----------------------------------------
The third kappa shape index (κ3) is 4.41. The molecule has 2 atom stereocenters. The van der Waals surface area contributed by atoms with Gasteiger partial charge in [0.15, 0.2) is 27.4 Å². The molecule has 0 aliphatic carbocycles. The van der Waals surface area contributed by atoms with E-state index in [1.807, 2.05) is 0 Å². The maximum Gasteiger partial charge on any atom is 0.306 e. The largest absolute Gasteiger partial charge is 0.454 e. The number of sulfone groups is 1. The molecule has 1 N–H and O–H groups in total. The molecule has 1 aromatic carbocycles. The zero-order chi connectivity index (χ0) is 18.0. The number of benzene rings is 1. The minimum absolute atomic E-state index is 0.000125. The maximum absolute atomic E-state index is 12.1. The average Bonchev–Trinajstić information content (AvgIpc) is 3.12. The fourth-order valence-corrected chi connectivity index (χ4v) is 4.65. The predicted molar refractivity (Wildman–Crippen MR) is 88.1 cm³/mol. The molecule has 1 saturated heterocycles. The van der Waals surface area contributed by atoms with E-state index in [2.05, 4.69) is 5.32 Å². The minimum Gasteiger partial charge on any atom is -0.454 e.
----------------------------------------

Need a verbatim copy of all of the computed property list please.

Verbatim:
The third kappa shape index (κ3) is 4.41. The molecule has 2 atom stereocenters. The van der Waals surface area contributed by atoms with Gasteiger partial charge in [0.15, 0.2) is 27.4 Å². The molecule has 0 aliphatic carbocycles. The van der Waals surface area contributed by atoms with E-state index in [1.807, 2.05) is 0 Å². The maximum Gasteiger partial charge on any atom is 0.306 e. The largest absolute Gasteiger partial charge is 0.454 e. The number of sulfone groups is 1. The molecule has 1 N–H and O–H groups in total. The molecule has 1 aromatic carbocycles. The zero-order chi connectivity index (χ0) is 18.0. The number of benzene rings is 1. The minimum absolute atomic E-state index is 0.000125. The maximum absolute atomic E-state index is 12.1. The average Bonchev–Trinajstić information content (AvgIpc) is 3.12. The fourth-order valence-corrected chi connectivity index (χ4v) is 4.65. The predicted molar refractivity (Wildman–Crippen MR) is 88.1 cm³/mol. The molecule has 1 saturated heterocycles. The van der Waals surface area contributed by atoms with E-state index in [2.05, 4.69) is 5.32 Å². The minimum Gasteiger partial charge on any atom is -0.454 e.